A Stranger in Town

From 1943 and available for streaming on Prime Video, this is a comedy-drama film with a political message applicable to the current day.  The star, Frank Morgan, had a 35+ year stage and screen career; however, he is probably best known for the multiple roles played in The Wizard of Oz.  His performance in Stranger does not disappoint!  In the opening scene, a bit fed-up with the day to day grind of his work on the U.S. Supreme Court as associate justice John Josephus Grant (aka Joe Grant), he tells his secretary Lucy Gilbert (Jean Rogers) that he has decided to go duck hunting.  He makes clear to Lucy that he wants no one to know where he has gone (and the smallish rural area where he has gone is never revealed to the viewer).  In the next scene, Grant is confronted by a fish and game warden who asks to see his hunting license which Grant produces, however, it doesn’t have the appropriate county stamp, which the fellow offers to sell Grant with a little “tip” added.  Because Grant refuses, he ends up in court facing the local judge where he settles the matter by paying a $100.00 fine.  It’s in the court room that Grant learns that local lawyer Bill Adams (Richard Carlson) is running for Mayor against the incumbent Connison (Robert Barrat) who appears to have most of the community leaders, including the local judge, Austin Harkley (Porter Hall) in his pocket.  Adams gets into a tiff with Connison, throws a punch and this lands him in jail where Grant intervenes to get him out.  Sensing that things could use some sorting out in this election, Grant sends for secretary, Lucy, to help him out.  Grant sends Adams to the train station to pick up Lucy and, as you can guess, an immediate attraction leads to a flirtatious relationship.  When Lucy arrives at the hotel to check in, she is denied a room because she has no luggage.  Adams comes to her defense which lands both in jail.  Ultimately, Grant reveals who he really is, and with his help Adams is elected mayor and weds Lucy.  Near the end of the film Grant gives a compelling speech during his defense of Adams about citizens’ responsibility for preventing the election of corrupt officials.  His eloquent description of the dangers of political indifference is reminiscent of words that could be spoken today but all too often are not.  A relatively short film (70 minutes) we were surprised at how much it amused us and were glad we stumbled upon it.  We give it a Good for an Afternoon rating.

Blithe Spirit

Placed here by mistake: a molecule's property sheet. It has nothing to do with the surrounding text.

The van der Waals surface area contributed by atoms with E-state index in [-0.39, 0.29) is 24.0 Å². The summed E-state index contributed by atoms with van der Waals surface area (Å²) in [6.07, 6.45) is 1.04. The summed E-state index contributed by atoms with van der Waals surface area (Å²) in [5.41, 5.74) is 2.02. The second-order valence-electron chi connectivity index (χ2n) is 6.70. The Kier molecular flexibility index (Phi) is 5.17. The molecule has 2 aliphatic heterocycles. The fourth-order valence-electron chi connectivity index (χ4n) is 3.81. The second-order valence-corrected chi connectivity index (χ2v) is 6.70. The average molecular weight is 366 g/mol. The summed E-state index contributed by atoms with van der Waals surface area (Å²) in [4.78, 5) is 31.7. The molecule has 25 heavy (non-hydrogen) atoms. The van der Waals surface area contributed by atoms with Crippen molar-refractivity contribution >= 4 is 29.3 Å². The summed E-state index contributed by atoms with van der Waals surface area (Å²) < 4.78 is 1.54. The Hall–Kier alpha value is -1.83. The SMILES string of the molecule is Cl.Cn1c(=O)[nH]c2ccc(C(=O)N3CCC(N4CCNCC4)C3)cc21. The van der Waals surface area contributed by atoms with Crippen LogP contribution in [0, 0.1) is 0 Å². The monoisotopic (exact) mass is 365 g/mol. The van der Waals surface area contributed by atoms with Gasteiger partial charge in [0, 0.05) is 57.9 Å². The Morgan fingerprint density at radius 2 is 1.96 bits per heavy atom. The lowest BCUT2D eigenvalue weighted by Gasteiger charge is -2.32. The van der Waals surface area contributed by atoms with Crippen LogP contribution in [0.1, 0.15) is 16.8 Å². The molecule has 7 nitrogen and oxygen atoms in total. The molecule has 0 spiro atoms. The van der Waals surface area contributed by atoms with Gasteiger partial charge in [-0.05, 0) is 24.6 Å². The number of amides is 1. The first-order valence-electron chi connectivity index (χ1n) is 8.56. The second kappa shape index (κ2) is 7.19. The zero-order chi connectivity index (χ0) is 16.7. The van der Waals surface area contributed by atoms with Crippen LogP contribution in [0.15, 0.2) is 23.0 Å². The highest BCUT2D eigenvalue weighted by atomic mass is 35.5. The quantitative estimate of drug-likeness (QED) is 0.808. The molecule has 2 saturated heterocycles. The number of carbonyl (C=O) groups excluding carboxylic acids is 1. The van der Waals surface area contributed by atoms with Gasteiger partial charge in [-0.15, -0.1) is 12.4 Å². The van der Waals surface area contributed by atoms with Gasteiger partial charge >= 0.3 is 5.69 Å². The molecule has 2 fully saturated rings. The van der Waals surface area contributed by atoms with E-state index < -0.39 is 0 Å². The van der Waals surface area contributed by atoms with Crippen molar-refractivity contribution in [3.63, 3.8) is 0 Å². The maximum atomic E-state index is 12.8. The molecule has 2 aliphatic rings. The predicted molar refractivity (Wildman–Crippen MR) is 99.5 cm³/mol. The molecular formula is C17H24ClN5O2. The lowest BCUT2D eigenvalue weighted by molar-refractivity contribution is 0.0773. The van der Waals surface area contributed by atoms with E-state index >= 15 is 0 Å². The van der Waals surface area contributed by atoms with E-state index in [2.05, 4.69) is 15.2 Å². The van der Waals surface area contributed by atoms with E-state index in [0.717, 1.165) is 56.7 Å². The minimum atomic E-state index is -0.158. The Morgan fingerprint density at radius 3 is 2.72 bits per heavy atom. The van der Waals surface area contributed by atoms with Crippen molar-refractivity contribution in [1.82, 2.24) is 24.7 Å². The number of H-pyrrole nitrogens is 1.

Charming, witty, clever – so many ways to characterize this 1945 film version of the 1941 Noel Coward play.  It was mentioned in the Movie Palace Mysteries series, and we realized we’d never seen the movie.  So of course, it was on our list immediately!  Rex Harrison and Constance Cummings have the starring roles (well, at least hypothetically) of Charles and Ruth Condomine, but the true stars are Kay Hammond as Elvira and Margaret Rutherford as Madame Arcati.   An important minor character is Edith the hapless maid who we see in several key scenes throughout the movie.   For anyone who’s never seen the play or a movie version thereof, the story is this:  Charles and Ruth invite a medium to their home to gain some background knowledge for a book he’s writing.  Enter the eccentric medium Madame Arcati who conducts a séance with the Condomines and their guests.  While there is much activity and chants in the ceremony there is no apparent success and Madame departs.   Well, of course this is not the end of the matter – we soon are introduced to Elvira, Charles’ first wife who died in an automobile accident and has arrived back to their house as a spirit.   Only Charles is able to see Elvira, which is problematic as Ruth soon believes Charles is going mad.  Only a brief demonstration by Elvira convinces Ruth that the first Mrs. Condomine is in fact in residence.  Ruth seeks the help of Madame Arcati to transport Elvira back to the ether, but Madame is unable to complete the task.  In fact, we find that Elvira plans to be reunited with Charles by causing a fatal accident.  Not a good plan – Ruth dies instead and naturally comes back as a spirit.  Charles now has two wives to aggravate him, neither of whom want to be earthbound.  He is desperate to rid himself of Elvira and Ruth. and goes to Madame Arcati for help.  After many failed attempts, we learn that it was not in fact Madame Arcati who summoned the spirit of Elvira, but rather it was Edith.   No help there, so Charles takes off to get away from the house on vacation, has a fatal accident (that curve at the end of the drive is literally a killer), and joins both wives.   Relative to the production, while some reviewers at the time said that the movie was a “photograph of the play”, in fact there were several changes, including the addition of exterior scenes beautifully shot at elegant homes.  There are also Oscar-winning special effects that give Elvira then Ruth then Charles a sort of ectoplasmic glow, and some prop movement by the ghost that facilitate the story. The most substantive change is that movie had a different ending, which caused Noel Coward to say that the production “ruined the best play I ever wrote”.   We don’t agree.  A few years ago, we saw a Broadway revival with Angela Lansbury as the inimitable Madame Arcati and it was simply wonderful.  We were therefore concerned that Rutherford would be a disappointment but of course she was not.  Both legendary actresses portrayed lovable and spirited (pun intended) eccentricity with grace and charm.   The movie is as charming as the play and is definitely a period piece relative to setting.  It is also a timeless fun filled froth and assuredly Worth the Search.